Collective behaviour is a complex behaviour in which understanding of the individual components in more depth does not necessarily explain the collective behaviour of many individuals. This is reminiscent of Aristotle’s quote: “The whole is more than the sum of its parts”. The unexplainable behaviour is the self-organisation of the system. This self-organisation often creates ordered patterns. In molecular and developmental biology, pattern formation is the mechanism by which initially identical cells in a developing tissue assume different forms and functions in space and time. In the lab we explore the role of self-organisation as fundamental properties of multicellularity. We study cellular mechanisms by which single-cells sense their local environment in a multicellular system driving collective behaviours during developmental and regenerative processes. Finally, we develop technologies that cross scales at the spatial, temporal and functional level to bridge the gap between single-cells and organised tissues.
An important defining step in pattern formation is the moment when initially identical cells in a developing tissue differentiate and lineage segregation is established, and symmetry breaks. Precisely, the symmetry-breaking event occurs when, despite all cells being exposed to a uniform growth-promoting environment, only a fraction becomes activated and differentiates. This process is called symmetry "breaking" because the transitions usually bring the system from a symmetric but disordered and variable state into one or more defined, less variable and asymmetric states (e.g. differentiated states). In the lab we are characterizing the triggering mechanisms of the symmetry-breaking events and how some cells may acquire specific cell fates due to an increased responsiveness to extracellular signals and higher probability of transition.
Intestinal Organoid Development
Intestinal organoids are complex three-dimensional structures that mimic cell type composition and tissue organization of the intestine by recapitulating the self-organizing capacity of cell populations derived from a single stem cell. Crucial in this process is a first symmetry-breaking event, in which only a fraction of identical cells in a symmetrical sphere differentiate into Paneth cells, which in turn generates the stem cell niche and leads to asymmetric structures such as crypts and villi. We recently combined a quantitative imaging approach with single-cell gene expression to characterize the development of intestinal organoids from a single cell, showing that their development follows a regeneration process driven by transient Yap1 activation. In the lab we are interested to further understand how single intestinal stem cells exposed to a uniform growth-promoting environment have the intrinsic ability to generate emergent, self-organized behavior resulting in the formation of complex multicellular asymmetric structures.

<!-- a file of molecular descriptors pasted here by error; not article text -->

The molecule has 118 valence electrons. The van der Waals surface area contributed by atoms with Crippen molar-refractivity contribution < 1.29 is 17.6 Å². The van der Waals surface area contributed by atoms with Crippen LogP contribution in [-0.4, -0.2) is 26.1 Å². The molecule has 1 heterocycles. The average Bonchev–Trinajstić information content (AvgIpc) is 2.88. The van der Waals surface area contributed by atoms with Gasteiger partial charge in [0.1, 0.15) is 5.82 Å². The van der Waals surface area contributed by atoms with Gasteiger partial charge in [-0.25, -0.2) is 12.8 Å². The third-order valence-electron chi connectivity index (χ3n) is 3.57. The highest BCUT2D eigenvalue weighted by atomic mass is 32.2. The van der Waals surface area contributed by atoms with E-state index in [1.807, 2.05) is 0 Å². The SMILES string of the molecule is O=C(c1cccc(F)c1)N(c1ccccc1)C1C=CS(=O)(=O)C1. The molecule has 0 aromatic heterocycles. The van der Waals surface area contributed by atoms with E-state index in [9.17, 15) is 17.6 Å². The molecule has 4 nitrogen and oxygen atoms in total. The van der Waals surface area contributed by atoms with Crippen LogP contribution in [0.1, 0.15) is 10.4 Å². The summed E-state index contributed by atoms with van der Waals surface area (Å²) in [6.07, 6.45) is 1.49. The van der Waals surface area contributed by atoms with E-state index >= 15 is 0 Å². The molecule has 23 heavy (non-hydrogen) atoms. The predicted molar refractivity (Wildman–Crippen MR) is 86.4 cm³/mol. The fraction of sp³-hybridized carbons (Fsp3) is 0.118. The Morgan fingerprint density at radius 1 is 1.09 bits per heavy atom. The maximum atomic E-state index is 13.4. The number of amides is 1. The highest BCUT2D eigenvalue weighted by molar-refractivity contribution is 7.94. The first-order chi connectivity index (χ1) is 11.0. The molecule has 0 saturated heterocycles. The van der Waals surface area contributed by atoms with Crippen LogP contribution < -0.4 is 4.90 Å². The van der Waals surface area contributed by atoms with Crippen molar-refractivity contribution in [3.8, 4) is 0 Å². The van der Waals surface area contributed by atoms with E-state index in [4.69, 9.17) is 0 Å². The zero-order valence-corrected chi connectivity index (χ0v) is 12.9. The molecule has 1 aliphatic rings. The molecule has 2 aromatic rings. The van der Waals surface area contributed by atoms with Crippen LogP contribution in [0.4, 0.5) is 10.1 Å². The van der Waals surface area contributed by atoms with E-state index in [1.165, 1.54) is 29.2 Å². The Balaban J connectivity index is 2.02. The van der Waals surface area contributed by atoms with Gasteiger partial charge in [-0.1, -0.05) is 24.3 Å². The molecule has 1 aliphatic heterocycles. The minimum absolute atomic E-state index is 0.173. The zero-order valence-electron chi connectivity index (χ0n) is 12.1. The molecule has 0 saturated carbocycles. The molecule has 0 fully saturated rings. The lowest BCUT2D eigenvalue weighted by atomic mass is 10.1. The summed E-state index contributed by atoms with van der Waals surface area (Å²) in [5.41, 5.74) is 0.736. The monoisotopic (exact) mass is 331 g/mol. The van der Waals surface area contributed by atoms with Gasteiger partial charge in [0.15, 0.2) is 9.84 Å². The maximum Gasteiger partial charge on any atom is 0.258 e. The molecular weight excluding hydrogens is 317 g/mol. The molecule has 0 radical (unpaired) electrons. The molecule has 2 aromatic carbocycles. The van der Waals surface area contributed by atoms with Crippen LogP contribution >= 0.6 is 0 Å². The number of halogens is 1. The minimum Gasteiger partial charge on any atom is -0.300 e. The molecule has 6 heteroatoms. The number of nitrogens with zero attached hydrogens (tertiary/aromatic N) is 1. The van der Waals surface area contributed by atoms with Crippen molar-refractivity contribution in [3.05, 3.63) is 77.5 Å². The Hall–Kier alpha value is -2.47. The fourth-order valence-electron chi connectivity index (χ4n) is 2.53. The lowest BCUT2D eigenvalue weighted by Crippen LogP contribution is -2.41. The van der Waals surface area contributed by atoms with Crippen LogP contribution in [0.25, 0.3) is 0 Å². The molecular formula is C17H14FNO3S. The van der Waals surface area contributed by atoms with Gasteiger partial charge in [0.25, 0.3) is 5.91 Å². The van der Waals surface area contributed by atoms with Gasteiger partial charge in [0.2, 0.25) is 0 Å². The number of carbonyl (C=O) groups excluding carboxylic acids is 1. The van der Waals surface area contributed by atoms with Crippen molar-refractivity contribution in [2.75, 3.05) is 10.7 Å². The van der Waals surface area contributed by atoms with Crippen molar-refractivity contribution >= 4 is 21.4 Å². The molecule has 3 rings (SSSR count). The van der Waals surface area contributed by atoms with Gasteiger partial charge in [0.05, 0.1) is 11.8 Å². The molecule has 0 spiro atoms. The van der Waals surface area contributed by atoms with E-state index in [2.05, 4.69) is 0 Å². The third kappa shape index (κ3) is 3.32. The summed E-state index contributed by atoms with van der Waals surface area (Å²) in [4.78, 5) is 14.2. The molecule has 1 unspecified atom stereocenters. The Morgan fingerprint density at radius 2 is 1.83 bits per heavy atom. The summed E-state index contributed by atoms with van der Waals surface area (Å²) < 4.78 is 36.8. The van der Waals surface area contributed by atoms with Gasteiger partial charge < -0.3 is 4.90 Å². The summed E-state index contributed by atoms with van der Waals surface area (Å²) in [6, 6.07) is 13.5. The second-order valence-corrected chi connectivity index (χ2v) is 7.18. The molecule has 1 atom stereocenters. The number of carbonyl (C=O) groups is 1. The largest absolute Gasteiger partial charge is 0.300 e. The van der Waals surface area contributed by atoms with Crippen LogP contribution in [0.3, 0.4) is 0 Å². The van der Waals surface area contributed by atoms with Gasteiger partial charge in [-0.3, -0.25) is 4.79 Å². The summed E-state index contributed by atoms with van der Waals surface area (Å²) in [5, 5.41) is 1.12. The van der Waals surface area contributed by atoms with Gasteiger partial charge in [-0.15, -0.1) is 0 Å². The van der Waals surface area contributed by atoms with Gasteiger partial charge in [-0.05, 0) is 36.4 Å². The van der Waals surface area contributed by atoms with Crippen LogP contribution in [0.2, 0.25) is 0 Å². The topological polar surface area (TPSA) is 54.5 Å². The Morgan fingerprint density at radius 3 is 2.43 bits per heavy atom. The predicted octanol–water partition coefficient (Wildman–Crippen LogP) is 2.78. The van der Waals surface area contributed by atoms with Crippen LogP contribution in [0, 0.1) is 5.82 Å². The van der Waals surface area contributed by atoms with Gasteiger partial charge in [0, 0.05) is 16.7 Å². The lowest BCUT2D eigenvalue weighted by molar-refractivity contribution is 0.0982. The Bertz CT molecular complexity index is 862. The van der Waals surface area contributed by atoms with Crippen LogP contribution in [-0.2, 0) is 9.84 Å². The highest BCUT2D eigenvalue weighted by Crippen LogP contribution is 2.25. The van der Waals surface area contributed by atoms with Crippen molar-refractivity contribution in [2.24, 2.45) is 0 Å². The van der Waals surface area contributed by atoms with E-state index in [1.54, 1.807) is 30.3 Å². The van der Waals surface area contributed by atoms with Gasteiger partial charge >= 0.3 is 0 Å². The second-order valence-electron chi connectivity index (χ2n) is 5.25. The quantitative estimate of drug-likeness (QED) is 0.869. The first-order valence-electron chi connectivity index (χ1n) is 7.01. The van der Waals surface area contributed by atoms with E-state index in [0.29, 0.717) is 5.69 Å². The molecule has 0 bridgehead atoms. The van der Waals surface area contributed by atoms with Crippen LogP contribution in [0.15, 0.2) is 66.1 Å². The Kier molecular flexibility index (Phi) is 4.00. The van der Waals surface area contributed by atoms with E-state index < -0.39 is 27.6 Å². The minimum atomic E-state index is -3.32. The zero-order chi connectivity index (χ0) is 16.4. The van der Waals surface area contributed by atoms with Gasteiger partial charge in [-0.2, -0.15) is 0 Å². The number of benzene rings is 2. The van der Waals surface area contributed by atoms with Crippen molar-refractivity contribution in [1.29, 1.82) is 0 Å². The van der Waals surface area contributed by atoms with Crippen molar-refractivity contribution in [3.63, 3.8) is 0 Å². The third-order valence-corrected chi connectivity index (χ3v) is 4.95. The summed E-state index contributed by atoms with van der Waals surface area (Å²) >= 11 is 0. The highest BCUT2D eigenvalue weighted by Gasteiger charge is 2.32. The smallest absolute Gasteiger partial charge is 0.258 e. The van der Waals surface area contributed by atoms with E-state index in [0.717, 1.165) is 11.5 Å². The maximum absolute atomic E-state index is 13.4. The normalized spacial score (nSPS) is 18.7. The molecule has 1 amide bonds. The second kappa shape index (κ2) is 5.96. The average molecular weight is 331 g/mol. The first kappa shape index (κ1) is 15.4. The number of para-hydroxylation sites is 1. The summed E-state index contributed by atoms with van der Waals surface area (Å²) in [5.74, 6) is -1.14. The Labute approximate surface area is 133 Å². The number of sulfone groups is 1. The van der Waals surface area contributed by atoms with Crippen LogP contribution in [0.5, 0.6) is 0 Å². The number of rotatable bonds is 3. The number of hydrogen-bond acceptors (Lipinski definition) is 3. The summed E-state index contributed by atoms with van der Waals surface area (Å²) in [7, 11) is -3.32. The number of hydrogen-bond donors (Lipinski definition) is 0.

Cell-to-cell variability during development
Cell-to-cell variability is an inherent and emergent property of populations of cells. It refers to the phenomenon that no two genetically identical cells behave and look identical. This difference may arise from the inherently stochastic and discrete nature of intracellular biochemical reactions, especially when these reactions involve low numbers of molecules. Generally though, robustness in molecular mechanisms can buffer the intrinsic stochasticity of molecular processes while other factors, such as the cell cycle and the microenvironment, can explain the cellular heterogeneity, especially in eukaryotes. In the laboratory we are interested in exploring the role of cell-to-cell variability in pattern formation during development. Especially, we are interested in determining the extent, sources, and roles of cell heterogeneity in stem cells population.
Gastruloids, Neuronal and Cerebral organoids
In the laboratory we are interested in many different self-organized and coordinated events during development. Embryonic stem cells have the intrinsic capacity to follow developmental trajectories in vitro and to give rise to specialised cell types similar to in vivo embryogenesis. Recent studies have demonstrated that they also have the remarkable ability to self-organise into complex structures, mimicking the morphogenetic changes during embryonic development. Specifically, we use gastruloids, neural tube and cerebral organoids, both from mouse and human embryonic stem cells, to study how the neural fate is induced in a population of cells in a coordinated manner, and how this population property emerges.
The recent development of intestinal organoid technology provides a unique opportunity to quantify morphogenesis and dissect the relationship between morphogenesis and cell fate. Moreover, it allows the determination of the underlying mechano-sensing molecular machineries. In specific in the lab we aim to understand the physical mechanism and the biological influence of morphogenesis in organoid development and to find out how tissue mechanics influences fate-specific genetic networks.
Organoids as disease models
Maintaining tissue homeostasis, via periodical tissue renewal and regenerative processes, requires spatio-temporal coordination of cells to ensure tissue function and integrity. The malfunction of these coordinated behaviours during embryogenesis is the cause of many congenital disorders and their deregulation during adult life in actively proliferating and regenerating tissues, such as the intestine, is the basis of many cancers. In the lab we are interested in building next generation in-vitro disease models that recapitulate the complexity of tissue organisation in health and disease.